Haworth, City of Bradford, West Yorkshire, England

Haworth is a rural village in the City of Bradford metropolitan borough of West Yorkshire, England. It is located amongst thePennines, 3 miles (4.8 km) southwest of Keighley and 10 miles (16 km) west of Bradford. The surrounding areas include Oakworthand Oxenhope. Nearby villages include Cross Roads, Stanbury and Lumbfoot.

Haworth is a tourist attraction, best known for its association with the Brontë sisters.


Haworth is first mentioned as a settlement in 1209. The name may refer to a "hedged enclosure" or "hawthorn enclosure". The name was recorded as "Howorth" on a 1771 map.


Haworth village is part of the parish of Haworth, Cross Roads and Stanbury, which in turn is part of the Bradford Metropolitan District Council, one of the five metropolitan boroughs of  West Yorkshire.


Haworth is situated above the Worth Valley amid the Pennine moors. It is 212 miles (341 km) north of London, 43 miles (69 km) west of York and 9 miles (14 km) west of Bradford.


Tourism accounts for much of the local seasonal trade, with the major attractions being the steam railway and the Brontë parsonage. In Haworth there are tea rooms, souvenir and antiquarian bookshops, restaurants, pubs and hotels including the Black Bull, where Branwell Brontë's decline into alcoholism and opium addiction allegedly began. Haworth is a base for exploring Brontë Country, while still being close to the major cities of Bradford and Leeds.

On 22 November 2002 Haworth was granted Fairtrade Village status. On 21 October 2005 Haworth Fairtrade officially signed an agreement to twin with Machu Picchu in Peru.

The car-clamping firm Carstoppers, who patrol the Changegate car park ihas been accused of driving away tourists and was given the 'Dick Turpin' award by the RAC, for being a modern day highway robber.


Haworth's only traditional events were an annual service at Haworth Spa and the rush bearing. Spa Sunday died out in the early 20th century and the rush bearing ceremony has not been held for many years. A modern event organised by the Haworth Traders' Association is "Scroggling the Holly" which takes place in November. Bands and Morris men lead a procession of children in Victorian costume following the Holly Queen up the cobblestones to a crowning ceremony on the church steps. She unlocks the church gates to invite the spirit of Christmas into Haworth. Father Christmas arrives bringing glad tidings.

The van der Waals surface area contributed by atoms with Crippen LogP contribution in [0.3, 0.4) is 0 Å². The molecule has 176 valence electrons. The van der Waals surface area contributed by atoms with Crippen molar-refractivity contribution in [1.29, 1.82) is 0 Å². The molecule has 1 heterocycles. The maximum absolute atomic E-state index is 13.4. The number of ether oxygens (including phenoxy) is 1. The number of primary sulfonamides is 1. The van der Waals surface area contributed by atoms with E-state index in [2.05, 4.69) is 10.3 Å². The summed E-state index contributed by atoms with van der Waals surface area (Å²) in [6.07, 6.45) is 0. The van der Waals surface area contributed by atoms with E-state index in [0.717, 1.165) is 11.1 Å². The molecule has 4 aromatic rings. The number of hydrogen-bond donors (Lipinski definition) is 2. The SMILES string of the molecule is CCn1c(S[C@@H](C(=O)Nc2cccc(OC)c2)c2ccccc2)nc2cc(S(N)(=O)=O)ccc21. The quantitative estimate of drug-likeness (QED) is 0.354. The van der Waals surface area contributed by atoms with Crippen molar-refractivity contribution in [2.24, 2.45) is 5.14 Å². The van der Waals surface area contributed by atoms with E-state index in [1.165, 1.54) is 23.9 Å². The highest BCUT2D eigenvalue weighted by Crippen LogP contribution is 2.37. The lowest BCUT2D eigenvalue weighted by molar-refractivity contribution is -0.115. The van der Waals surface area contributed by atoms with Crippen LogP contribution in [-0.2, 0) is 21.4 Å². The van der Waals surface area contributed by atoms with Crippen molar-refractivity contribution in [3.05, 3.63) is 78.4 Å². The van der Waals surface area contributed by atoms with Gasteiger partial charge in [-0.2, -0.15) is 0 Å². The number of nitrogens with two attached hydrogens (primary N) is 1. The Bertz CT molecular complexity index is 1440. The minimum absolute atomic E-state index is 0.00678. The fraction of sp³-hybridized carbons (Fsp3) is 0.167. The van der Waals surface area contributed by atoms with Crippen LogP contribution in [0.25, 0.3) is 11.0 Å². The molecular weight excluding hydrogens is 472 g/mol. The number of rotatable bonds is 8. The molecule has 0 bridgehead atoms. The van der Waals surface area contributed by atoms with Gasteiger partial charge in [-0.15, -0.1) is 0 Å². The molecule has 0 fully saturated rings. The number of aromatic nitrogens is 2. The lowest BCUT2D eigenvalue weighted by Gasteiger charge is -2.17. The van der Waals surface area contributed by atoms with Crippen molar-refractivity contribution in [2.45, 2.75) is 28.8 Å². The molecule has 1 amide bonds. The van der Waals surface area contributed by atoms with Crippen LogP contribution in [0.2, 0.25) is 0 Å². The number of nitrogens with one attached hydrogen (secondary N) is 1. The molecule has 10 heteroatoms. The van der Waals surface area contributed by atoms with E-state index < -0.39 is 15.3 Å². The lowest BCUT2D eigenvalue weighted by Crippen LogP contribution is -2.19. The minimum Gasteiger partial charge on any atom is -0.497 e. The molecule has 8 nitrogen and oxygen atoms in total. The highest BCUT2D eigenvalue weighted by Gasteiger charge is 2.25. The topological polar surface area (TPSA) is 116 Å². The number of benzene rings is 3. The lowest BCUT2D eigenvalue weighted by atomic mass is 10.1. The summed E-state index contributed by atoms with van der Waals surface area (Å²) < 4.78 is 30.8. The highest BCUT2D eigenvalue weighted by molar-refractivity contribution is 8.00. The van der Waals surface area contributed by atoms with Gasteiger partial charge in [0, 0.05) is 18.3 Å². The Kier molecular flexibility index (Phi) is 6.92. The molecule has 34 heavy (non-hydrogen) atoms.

The first Haworth Arts Festival took place in 2000 and was repeated in 2001, but then ceased. It was revived in 2005 as a festival combining performing arts, visual arts and street performance. The festival has strong community involvement using local professional and semi-professional musicians, artists and performers and a larger name to headline each year, providing a stage for the likes of John Cooper Clarke and John Shuttleworth. The festival continues to expand across the Worth Valley outside of Haworth and is held on the first weekend in September, starting on Thursday and running until Sunday night.

The Haworth Band is one of the oldest secular musical organisations in the Keighley area. History records indicate that there was a brass band at Ponden, close by in 1854 with a body of excellent performers. It was founded by John Heaton who lived at Ponden. The band had played at a celebration in Haworth at the conclusion of the Crimean War. Over the years the world of brass band music went from strength to strength, during which time the Haworth Band went with it. As it stands today the Haworth Band is a busy and thriving organisation that is closely linked to the local community.

Every year the village hosts a 1940s weekend where locals and visitors don wartime attire for a host of nostalgic events.

Notable people

Brontë sisters

The Brontë sisters were born in Thornton near Bradford, but wrote most of their novels while living at the Haworth Parsonage which is now a museum owned and maintained by the Brontë Society, when their father was the parson at the Church of St. Michael and All Angels. In the 19th century, the town and surrounding settlements were largely industrialized, which put it at odds with the popular portrayal in Wuthering Heights, which only bore resemblance to the upper moorland that Emily Brontë was accustomed to.


Haworth and Haworth railway station have been used as settings for numerous period films and TV series, including The Railway Children (starring Jenny Agutter), Yanks (starringRichard Gere and Vanessa Redgrave), and Alan Parker's film version of Pink Floyd's The Wall (starring Bob Geldof). It also featured in "Wild Child" (starring Emma Roberts), and "The Souk" (a high class vintage shop) was depicted as a charity shop.



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